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Greek Islands Travel

No staff to open Kalymnos museum

No staff to open Kalymnos museum.

One of the top tourist sights of Kalymnos may stay closed this summer through lack of staff. The Archaeological Museum of Kalymnos, which has many examples of pottery, sculptures and tools from the Neolithic, Minoan and Mycenaean periods, has only one member of staff.

Now Kalymnos tourist officials have urged the Greek Minister of Education and Culture to provide some seasonal help so that tourist visitors as well as local people can visit the museum displays.

A letter to the minister warns: "The Archaeological Museum of Kalymnos, with significant exhibits, is however devoid of the necessary personnel to function and thus not open to the public. It does not benefit anyone to have Archaeological Museum of Kalymnos closed."

The museum covers an area of 1,000 square metres on two floors and has significant artefacts and archaeological finds. Experts say that without some seasonal staff the museum will stay closed for the whole summer holiday season when thousands of tourists visit the island.

The letter adds: "Currently, however, there is only one employee who performs the duties of guardian. Clearly, the smooth operation of the museum, is a comparative advantage for the island and there is a need to recruit the necessary seasonal staff essential to support the smooth operation of the museum and to ensure traffic."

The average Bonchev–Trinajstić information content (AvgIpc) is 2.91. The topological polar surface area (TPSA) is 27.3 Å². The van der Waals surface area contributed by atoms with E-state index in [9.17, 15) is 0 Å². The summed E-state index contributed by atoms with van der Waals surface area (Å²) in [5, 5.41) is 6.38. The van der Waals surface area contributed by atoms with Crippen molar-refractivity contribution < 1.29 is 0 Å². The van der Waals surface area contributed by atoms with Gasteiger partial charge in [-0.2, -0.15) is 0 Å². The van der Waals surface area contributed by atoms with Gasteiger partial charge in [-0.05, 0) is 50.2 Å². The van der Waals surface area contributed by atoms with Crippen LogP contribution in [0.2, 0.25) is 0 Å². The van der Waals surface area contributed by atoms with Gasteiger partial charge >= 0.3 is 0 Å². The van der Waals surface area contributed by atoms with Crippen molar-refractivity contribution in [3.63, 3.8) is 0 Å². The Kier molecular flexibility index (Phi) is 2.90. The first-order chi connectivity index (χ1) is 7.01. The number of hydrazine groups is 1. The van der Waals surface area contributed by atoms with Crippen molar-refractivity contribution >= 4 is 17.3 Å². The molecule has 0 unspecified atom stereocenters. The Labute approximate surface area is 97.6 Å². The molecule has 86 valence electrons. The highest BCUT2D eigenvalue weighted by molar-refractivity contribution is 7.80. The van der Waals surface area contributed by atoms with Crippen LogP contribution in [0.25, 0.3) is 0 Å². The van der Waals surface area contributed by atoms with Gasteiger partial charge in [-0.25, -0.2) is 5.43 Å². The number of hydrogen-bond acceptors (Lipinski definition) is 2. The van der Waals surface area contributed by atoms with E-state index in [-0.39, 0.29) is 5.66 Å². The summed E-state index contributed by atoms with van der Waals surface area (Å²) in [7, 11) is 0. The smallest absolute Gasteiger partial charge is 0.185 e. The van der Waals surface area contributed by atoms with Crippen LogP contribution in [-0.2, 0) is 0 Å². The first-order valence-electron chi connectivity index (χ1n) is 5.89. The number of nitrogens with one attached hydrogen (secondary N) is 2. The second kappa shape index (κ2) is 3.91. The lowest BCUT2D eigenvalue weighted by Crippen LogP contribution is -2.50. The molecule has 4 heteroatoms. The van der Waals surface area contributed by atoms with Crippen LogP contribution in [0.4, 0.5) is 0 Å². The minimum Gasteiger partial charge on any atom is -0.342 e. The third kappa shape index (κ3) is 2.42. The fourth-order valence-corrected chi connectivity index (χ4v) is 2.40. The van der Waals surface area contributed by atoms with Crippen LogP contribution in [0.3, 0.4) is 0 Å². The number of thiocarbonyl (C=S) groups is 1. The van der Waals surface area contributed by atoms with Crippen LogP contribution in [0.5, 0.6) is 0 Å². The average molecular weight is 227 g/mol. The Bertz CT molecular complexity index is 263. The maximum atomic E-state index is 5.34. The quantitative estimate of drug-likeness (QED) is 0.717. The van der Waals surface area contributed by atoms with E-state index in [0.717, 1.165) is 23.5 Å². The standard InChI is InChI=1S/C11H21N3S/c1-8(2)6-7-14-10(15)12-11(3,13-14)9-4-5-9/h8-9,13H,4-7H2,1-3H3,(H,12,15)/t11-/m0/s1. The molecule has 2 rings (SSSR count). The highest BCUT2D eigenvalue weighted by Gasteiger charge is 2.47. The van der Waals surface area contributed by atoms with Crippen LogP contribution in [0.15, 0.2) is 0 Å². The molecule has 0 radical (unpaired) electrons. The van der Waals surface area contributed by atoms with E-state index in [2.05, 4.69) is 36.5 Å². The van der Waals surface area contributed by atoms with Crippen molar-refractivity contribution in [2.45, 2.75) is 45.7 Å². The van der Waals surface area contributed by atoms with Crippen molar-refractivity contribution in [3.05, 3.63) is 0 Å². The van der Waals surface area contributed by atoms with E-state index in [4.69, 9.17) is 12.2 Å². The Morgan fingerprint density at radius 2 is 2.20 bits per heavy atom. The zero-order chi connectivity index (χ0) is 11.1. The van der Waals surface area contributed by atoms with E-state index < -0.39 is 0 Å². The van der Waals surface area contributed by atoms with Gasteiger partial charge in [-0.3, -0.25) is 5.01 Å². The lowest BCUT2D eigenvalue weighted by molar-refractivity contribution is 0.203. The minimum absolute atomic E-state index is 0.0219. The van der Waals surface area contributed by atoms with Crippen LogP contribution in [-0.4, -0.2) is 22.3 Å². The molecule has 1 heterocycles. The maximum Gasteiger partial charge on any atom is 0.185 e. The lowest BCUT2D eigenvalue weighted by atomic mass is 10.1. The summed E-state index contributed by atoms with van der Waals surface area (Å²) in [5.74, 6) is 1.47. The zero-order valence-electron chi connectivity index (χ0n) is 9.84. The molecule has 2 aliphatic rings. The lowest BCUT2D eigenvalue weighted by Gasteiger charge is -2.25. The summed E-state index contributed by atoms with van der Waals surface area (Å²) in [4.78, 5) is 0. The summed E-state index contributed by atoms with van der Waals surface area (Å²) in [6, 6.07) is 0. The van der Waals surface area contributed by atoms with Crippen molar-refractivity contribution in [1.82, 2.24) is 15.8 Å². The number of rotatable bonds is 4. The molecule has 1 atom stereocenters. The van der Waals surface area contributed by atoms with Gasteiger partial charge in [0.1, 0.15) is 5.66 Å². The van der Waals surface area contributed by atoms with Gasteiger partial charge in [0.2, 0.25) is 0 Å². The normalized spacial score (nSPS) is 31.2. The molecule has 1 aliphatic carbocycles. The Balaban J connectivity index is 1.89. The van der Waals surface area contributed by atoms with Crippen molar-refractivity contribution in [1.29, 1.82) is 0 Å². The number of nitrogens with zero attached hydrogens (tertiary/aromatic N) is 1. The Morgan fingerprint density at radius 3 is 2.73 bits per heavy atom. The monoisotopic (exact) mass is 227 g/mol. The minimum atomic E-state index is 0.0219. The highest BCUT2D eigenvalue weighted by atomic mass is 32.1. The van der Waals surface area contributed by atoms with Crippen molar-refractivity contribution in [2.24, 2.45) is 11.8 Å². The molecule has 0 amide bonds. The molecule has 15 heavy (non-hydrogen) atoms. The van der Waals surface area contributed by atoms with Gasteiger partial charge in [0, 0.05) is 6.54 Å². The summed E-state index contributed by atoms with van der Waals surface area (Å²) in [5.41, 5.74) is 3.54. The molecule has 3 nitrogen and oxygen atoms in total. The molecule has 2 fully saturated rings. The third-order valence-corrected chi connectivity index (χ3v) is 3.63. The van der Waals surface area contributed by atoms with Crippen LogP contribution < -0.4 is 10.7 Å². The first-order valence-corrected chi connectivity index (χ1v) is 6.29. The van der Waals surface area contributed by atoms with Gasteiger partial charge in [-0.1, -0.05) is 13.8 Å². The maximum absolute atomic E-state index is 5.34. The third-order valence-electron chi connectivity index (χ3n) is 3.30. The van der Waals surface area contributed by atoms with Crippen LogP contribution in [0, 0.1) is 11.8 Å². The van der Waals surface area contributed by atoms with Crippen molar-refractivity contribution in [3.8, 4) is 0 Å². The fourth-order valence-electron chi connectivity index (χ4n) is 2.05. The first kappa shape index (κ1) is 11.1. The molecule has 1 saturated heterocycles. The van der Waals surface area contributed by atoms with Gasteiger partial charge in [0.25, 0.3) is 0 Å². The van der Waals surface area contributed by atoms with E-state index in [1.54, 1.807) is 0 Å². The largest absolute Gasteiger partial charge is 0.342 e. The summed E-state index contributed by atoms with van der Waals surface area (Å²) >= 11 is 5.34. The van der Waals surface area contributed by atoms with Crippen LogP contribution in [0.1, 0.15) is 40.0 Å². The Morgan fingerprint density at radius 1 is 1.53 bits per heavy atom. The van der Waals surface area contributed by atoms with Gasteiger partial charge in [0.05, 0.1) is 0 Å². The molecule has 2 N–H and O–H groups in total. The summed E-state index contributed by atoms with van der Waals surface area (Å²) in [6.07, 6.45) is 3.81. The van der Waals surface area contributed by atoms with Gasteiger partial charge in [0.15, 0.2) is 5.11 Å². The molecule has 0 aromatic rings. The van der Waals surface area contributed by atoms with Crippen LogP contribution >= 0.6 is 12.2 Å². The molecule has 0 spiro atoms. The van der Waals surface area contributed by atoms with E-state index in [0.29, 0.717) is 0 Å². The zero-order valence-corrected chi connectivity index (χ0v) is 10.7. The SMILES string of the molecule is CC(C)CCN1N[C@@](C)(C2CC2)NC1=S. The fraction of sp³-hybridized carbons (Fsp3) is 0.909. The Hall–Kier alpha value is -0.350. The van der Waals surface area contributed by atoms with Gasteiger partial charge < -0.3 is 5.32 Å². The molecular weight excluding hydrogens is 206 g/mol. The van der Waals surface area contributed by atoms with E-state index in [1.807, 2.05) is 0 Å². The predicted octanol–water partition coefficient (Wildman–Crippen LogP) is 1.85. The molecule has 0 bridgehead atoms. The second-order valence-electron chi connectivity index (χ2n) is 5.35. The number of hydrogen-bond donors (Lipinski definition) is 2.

Many public departments across Greece have suffered severe budget cuts as the country grapples with its economic problems and hopes of finding the cash to staff the museum this summer look slim.

The archaeological museum is located in the island capital of Pothia, in the Agia Oriada district, and is housed in a two-storied mansion donated by the Vouvalis family.

The interior is a reconstruction of the interior of a typical 19th century mansion house with dining room, living-room, storerooms, service rooms and Vouvalis photographic archives.

In the courtyard are marble inscriptions, pillars and various statues on display while the ground floor has many artefacts, some dating from 5,000 BC.

On the first floor is a substantial amount of pottery, some Renaissance paintings as well as vases, marble and statues. Among the best exhibits are a statue of Isis, and the heads of Pothia Aphrodite and Ygeia.

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